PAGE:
Both the Saxon chiefs were made prisoners at the same moment, and Introduction to Ivanhoe. 15 страница each under circumstances expressive of his character. Cedric, the instant that an enemy appeared, launched at him his remaining javelin, which, taking better effect than that which he had hurled at Fangs, nailed the man against an oak-tree that happened to be close behind him. Thus far successful, Cedric spurred his horse against a second, drawing his sword at the same time, and striking with such inconsiderate fury, that his weapon encountered a thick branch which hung over him, and he was disarmed by the violence of his own blow. He was instantly made prisoner, and pulled from his Introduction to Ivanhoe. 15 страница horse by two or three of the banditti who crowded around him. Athelstane shared his captivity, his bridle having been seized, and he himself forcibly dismounted, long before he could draw his weapon, or assume any posture of effectual defence.

The attendants, embarrassed with baggage, surprised and terrified at the fate of their masters, fell an easy prey to the assailants; while the Lady Rowena, in the centre of the cavalcade, and the Jew and his daughter in the rear, experienced the same misfortune.

Of all the train none escaped except Wamba, who showed upon the occasion much more courage Introduction to Ivanhoe. 15 страница than those who pretended to greater sense. He possessed himself of a sword belonging to one of the domestics, who was just drawing it with a tardy and irresolute hand, laid it about him like a lion, drove back several who approached him, and made a brave though ineffectual attempt to succour his master. Finding himself overpowered, the Jester at length threw himself from his horse, plunged into the thicket, and, favoured by the general confusion, escaped from the scene of action. Yet the valiant Jester, as soon as he found himself safe, hesitated more than once whether Introduction to Ivanhoe. 15 страница he should not turn back and share the captivity of a master to whom he was sincerely attached.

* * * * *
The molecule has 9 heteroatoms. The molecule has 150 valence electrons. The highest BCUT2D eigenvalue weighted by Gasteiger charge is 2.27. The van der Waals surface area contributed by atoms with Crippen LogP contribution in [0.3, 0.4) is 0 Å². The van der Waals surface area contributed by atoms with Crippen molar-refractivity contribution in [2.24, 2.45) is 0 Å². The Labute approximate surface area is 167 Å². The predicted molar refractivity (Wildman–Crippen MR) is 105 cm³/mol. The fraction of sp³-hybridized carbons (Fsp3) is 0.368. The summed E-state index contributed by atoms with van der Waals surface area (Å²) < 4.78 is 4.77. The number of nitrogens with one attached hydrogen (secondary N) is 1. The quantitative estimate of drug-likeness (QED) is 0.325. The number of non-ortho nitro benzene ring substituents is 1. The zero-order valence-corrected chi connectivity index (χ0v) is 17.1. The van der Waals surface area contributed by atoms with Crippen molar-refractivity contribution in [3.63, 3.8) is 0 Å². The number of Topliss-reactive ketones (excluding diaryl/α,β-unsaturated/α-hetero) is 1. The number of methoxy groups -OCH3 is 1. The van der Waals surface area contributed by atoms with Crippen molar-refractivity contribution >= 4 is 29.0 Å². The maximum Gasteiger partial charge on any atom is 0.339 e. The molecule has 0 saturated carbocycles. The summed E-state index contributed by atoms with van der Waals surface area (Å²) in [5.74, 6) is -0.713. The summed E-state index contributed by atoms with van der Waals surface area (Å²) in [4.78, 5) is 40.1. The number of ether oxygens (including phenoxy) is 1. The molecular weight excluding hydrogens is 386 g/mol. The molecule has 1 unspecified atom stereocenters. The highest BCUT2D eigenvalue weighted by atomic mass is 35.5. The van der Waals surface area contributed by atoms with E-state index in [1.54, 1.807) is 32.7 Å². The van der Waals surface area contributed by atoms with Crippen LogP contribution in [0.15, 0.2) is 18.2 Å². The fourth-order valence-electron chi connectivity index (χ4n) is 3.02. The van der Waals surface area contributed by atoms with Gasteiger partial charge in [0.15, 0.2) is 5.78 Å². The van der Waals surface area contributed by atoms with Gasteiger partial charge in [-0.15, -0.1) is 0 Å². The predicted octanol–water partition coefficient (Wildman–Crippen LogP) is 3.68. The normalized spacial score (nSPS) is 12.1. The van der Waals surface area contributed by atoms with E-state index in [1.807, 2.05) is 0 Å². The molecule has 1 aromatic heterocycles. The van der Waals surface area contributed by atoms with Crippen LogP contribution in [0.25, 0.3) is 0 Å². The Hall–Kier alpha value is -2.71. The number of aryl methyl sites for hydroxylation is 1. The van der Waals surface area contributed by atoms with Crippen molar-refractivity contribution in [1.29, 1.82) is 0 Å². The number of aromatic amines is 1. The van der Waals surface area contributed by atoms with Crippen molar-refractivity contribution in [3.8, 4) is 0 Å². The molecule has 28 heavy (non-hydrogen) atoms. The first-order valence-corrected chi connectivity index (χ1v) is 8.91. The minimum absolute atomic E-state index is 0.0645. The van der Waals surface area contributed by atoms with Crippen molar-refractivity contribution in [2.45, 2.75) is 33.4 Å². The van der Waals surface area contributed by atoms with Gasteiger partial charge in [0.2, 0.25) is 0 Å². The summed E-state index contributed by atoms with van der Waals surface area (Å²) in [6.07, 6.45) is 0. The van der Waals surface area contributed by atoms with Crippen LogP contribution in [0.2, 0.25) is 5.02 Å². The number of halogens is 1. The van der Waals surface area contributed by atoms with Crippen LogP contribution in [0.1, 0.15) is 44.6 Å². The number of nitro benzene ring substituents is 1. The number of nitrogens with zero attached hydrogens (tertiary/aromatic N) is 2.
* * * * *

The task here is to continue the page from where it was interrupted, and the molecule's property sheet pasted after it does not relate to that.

“I have heard men talk of the blessings of freedom,” he said to himself, “but I wish any wise man would teach me what use to make of it now that I have it.”

As he pronounced these words aloud, a voice very near him called out in a low and cautious tone, “Wamba!” and, at the same time, a dog, which he recognised to be Fangs, jumped up and fawned upon him. “Gurth!” answered Wamba, with the same Introduction to Ivanhoe. 15 страница caution, and the swineherd immediately stood before him.

“What is the matter?” said he eagerly; “what mean these cries, and that clashing of swords?”

“Only a trick of the times,” said Wamba; “they are all prisoners.”

“Who are prisoners?” exclaimed Gurth, impatiently.

“My lord, and my lady, and Athelstane, and Hundibert, and Oswald.”

“In the name of God!” said Gurth, “how came they prisoners? — and to whom?”

“Our master was too ready to fight,” said the Jester; “and Athelstane was not ready enough, and no other person was ready at all. And they are prisoners to green cassocks, and black Introduction to Ivanhoe. 15 страница visors. And they lie all tumbled about on the green, like the crab-apples that you shake down to your swine. And I would laugh at it,” said the honest Jester, “if I could for weeping.” And he shed tears of unfeigned sorrow.